Happy patients used as consultants at hospital

If your restructuring does result in dissatisfied patients, don’t fret, say experts who measure satisfaction within the health care industry.

Turn those patients into your re-engineering consultants.

"Complaining customers are the best consultants, and they don’t cost a cent. Draw out complaints, investigate them, make changes, then report back to the customer," says Anne-Marie Nelson, vice president of The HSM Group, a consulting firm in Scottsdale, AZ. She is the lead author of the recently published Improving Patient Satisfaction Now: How to Earn Patient and Payer Loyalty.

She says by encouraging your patients to complain, then taking advantage of complaints, you will not only improve your operation, you can also turn a dissatisfied patient into a happy, loyal one — a patient who will promote your facility.

To turn your patients into consultants and develop their loyalty, look at your satisfaction surveys. Any category marked less than excellent should be targeted for improvement.

Research shows that even if patients rate their satisfaction with a hospital as "good" or "very good," that does not mean they will come back in the future.

"Satisfaction rating scales indicate a state of mind, like, ‘I feel this way about my stay.’ Loyalty indicates a behavior," Nelson says. "A patient can feel satisfied with the service at a hospital but not necessarily act upon that feeling down the road in terms of returning or recommending the hospital to a friend."

PacifiCare of California, a managed care organization in Cypress is one such organization that only focuses on negative patient comments.

"We measure satisfaction with our health plan, but when it comes time to compile reports on the survey data, we choose to look at dissatisfaction," says Bill Beyer, coordinator of the "Art of Caring" program at PacifiCare.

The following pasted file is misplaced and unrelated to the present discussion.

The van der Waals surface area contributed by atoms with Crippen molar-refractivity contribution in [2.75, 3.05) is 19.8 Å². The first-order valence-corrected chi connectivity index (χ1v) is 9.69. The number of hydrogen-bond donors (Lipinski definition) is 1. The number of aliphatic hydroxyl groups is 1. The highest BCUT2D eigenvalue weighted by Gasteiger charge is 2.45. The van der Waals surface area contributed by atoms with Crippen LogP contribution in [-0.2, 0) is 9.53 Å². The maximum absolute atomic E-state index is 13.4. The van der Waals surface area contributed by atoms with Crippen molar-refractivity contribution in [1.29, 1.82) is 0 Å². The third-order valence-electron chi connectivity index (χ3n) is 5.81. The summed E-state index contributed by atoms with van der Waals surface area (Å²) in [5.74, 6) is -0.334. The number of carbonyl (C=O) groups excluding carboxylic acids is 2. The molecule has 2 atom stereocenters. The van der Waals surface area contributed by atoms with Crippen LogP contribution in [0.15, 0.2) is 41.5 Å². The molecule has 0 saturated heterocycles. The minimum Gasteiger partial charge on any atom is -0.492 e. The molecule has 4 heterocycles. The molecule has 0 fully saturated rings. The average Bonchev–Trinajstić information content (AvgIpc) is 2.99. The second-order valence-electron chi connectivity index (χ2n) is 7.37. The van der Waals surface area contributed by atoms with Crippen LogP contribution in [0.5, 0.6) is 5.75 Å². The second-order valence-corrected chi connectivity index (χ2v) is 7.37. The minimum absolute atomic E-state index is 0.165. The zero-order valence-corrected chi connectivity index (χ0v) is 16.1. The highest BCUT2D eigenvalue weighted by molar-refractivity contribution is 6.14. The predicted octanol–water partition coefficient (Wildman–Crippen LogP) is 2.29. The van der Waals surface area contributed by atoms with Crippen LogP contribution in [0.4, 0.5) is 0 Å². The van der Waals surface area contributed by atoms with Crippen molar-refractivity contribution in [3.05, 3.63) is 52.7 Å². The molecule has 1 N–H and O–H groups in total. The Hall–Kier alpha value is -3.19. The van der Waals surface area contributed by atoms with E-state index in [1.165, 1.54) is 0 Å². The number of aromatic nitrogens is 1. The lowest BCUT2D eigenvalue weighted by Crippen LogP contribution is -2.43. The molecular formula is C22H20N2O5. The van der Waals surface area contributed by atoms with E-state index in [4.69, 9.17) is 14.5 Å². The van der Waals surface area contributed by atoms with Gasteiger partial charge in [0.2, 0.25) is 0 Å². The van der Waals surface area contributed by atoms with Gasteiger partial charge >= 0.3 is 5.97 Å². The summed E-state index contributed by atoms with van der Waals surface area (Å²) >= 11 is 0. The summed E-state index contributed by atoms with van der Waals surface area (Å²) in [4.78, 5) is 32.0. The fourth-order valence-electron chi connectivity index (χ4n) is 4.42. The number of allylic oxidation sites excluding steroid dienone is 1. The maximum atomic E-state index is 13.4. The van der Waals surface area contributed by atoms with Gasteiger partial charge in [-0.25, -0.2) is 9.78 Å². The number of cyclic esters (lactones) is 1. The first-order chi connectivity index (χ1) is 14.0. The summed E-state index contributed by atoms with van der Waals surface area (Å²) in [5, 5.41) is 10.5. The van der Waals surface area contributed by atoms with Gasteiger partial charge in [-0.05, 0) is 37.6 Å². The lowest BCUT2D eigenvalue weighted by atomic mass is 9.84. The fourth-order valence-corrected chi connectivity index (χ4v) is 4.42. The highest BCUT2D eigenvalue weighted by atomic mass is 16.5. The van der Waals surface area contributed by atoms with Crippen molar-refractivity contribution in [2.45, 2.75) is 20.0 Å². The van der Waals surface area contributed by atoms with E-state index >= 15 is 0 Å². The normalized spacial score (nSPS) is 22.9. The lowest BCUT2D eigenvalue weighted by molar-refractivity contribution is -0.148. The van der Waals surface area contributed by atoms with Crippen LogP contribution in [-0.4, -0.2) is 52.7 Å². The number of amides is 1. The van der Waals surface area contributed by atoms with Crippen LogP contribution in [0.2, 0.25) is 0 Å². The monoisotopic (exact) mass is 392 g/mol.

"We believe that dissatisfaction really shows us what needs to be fixed. Rather than be content that 80% of our patients are satisfied, we should be uncomfortable that 20% of our patients are not," he explains.

The key to creating these loyal patients is "continual communications," Nelson says. "An organization or provider needs to understand what customers need all the time."

Here, Nelson explains several tactics:

Acknowledge complaints.

You can make a positive out of a negative by acknowledging the complaint, making appropriate changes, and following up with the dissatisfied patient.

"When an organization calls a customer to say that his or her complaint was acted upon, that customer almost always becomes an ambassador for the organization," Nelson explains.

Ask patients specific questions about satisfaction with service.

"Ask them open-ended questions, such as, ‘What three things would you like to see improved?’ and ‘What three things did you like the best?’" Nelson says.

Empower Staff.

Employees should be empowered to fix things for a patient. That is service recovery on the very first level — and it makes for happier employees.

Hospitals deal with several types of customers, each having distinct needs. "They have patients, health plans, physicians, regulatory bodies, and employees to delight. It is a juggling act," Nelson explains. "Too often, people on the front line are the lowest paid. They are not trained in customer service or what it means to go beyond expectations. They don’t know how to deal with difficult situations, such as someone complaining. Those employees probably have the lowest job satisfaction, yet they wield tremendous influence on patients."